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Caledonia/Houston’s Zach Schneider, the 2018 MSHSL Class A state champion at 160 pounds, is the La Crosse Tribune Wrestler of the Year. Schneider compiled a 37-3 record his senior season.

Peter Thomson, La Crosse Tribune

CALEDONIA, Minn. — The state championship goal that pushed Caledonia/Houston’s Zach Schneider throughout his senior wrestling season was slipping through his fingers.

At least that’s what anyone watching it probably thought. Schneider somehow didn’t.

The 25 seconds he had to make up a four-point deficit in an MSHSL 160-pound Class A semifinal against West Central’s third-ranked Kaden Spindler were enough in his mind.

“I was going to throw up on that mat from giving it everything I had the rest of that match before I was going to lose it,” Schneider said. “There was too much on the line, and I had worked too hard to lose that match.”


Caledonia/Houston’s Zach Schneider, top, smiles in the final seconds of beating Westfield’s Colton Krell in the MSHSL Class A state individual wrestling 160-pound championship match Saturday, March 3, 2018, at the Xcel Energy Center in St. Paul.

A penalty on the restart cut Schneider’s deficit to three, and he turned in the performance of his career by forcing overtime and beating Spindler 11-9 to earn the chance to win the championship the next night.

Westfield’s Colton Krell was going to be a challenge, but Schneider made winning look easy in a 9-2 victory that made him the first state wrestling champion from Houston High School.

“When Zach is free and in space, his opponents are at a loss,” said Shay Mahoney, who coaches the Caledonia/Houston co-op. “They reach, they are off balance, and he hits them with that double (-leg takedown). That’s what happened in those matches.”

And for showing up at the Xcel Energy Center in St. Paul as an unseeded member of his bracket before knocking off the second-, third-, fourth- and sixth-ranked wrestlers in his weight class, Schneider has been selected as the La Crosse Tribune’s wrestler of the year.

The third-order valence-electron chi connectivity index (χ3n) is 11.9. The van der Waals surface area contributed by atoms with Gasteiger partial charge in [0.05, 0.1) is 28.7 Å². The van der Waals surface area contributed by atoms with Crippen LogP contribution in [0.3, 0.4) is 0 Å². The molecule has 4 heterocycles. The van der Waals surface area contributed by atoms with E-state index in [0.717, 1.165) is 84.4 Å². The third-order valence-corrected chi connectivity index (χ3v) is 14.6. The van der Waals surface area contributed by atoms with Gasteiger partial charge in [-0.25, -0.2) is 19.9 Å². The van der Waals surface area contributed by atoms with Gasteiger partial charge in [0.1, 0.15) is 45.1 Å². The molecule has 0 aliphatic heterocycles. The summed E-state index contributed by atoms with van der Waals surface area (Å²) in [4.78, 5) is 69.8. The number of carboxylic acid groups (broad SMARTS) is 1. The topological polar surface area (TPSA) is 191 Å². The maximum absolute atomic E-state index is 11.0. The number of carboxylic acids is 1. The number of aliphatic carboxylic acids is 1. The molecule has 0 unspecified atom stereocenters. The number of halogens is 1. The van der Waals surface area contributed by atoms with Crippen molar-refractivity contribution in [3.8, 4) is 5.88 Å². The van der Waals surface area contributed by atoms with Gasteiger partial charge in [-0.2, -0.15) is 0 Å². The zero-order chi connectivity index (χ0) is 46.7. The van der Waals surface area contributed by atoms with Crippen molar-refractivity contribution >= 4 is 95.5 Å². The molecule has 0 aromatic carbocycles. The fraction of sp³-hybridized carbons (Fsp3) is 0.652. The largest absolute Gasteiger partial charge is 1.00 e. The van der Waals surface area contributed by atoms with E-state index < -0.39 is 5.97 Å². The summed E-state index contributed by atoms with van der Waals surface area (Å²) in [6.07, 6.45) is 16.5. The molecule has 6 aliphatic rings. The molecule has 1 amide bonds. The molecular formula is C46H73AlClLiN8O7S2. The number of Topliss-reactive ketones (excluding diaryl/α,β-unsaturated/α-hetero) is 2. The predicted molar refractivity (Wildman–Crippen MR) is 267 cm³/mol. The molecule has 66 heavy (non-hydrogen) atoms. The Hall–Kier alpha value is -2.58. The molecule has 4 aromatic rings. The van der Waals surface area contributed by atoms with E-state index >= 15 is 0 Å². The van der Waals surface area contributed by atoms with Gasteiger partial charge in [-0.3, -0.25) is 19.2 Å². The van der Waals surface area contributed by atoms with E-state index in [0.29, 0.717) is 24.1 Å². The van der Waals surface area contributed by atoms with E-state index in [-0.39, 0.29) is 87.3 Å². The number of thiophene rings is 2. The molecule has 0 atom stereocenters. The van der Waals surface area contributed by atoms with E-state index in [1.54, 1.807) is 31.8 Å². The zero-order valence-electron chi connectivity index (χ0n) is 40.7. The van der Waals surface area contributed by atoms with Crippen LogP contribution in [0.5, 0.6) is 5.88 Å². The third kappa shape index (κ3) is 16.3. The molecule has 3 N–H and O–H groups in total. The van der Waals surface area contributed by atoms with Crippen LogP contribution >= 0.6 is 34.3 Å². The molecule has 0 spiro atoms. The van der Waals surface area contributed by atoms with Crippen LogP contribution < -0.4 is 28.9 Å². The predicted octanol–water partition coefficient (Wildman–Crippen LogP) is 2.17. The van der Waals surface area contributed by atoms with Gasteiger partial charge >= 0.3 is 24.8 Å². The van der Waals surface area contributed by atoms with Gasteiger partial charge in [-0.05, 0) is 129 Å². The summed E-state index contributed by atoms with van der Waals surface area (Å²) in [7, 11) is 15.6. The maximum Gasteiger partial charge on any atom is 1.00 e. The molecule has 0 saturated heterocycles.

“He was so much fun to watch,” Mahoney said of Schneider (37-3), who gave the Warriors a second state champ after junior Kyle Cavanaugh (32-4) won the 138-pound title. “Doing what he did with everyone else in that bracket really was something to see.”

Schneider, who turned heads with two wins over Sparta’s Hayden Krein at the Bi-State Classic, made good on his second trip to the state tournament — he also qualified as a sophomore — after beating top-ranked Kelby O’Reilly of Goodhue 8-2 in the Section 1A meet the week before.

He didn’t do enough to become one of the state’s top-ranked wrestlers in his weight class, but he beat five of the top six when they were matched up with him in the final two meets of the season.

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That is what separated Schneider from the likes of Cavanaugh, Holmen’s Isaac Lahr (52-4, 182 pounds) and Viroqua’s Ryan Hannah (47-3, 145) in the Tribune’s selection process.

“I was unseeded, but it didn’t really matter to me,” said Schneider, who rushed for 833 yards and 10 touchdowns during the Hurricanes’ 8-2 football season. “I didn’t expect to be.

“I beat O’Reilly (twice), but he was seeded, and I wasn’t, but it didn’t change anything I had to do if I wanted to win.”

Schneider, an applicant to Ivy League schools Harvard and the University of Pennsylvania, is a smart guy. He didn’t let the situation rattle him a bit and focused on what he did best to achieve his dream and finish his career with a 113-33 record.

He slipped by fourth-ranked Tanner Eischens of Frazee 7-5 in the first round before blasting second-ranked Jeremiah Colon of Lake Crystal-Wellcome Memorial 18-6 in the quarterfinals. The ease with which he beat Colon gave Schneider more confidence heading to the semifinals.

Beating Spindler and Krell to cap the weekend made him more comfortable than ever sitting and discussing the accomplishment with championship trophies surrounding him at Caledonia High School.

“Look around here,” he said. “I don’t think there is a trophy case that isn’t full. There’s a huge expectation to win, and that’s what we try to do every time we step on the mat.”

Cavanaugh doing just that also gave Schneider a shot in the arm to duplicate the feat.

“I was standing by the gates and cheering him on the whole time,” Schneider said of Cavanaugh’s 11-1 championship win. “He could probably hear me. I was told that I was going nuts while watching.

“When you see someone go out and win in dominant fashion like he did, it really motivates you even if you are already motivated.”


Assistant Sports Editor

Todd Sommerfeldt has covered sports for the La Crosse Tribune since 2003 after doing the same previously in the Fox Cities and Rock County.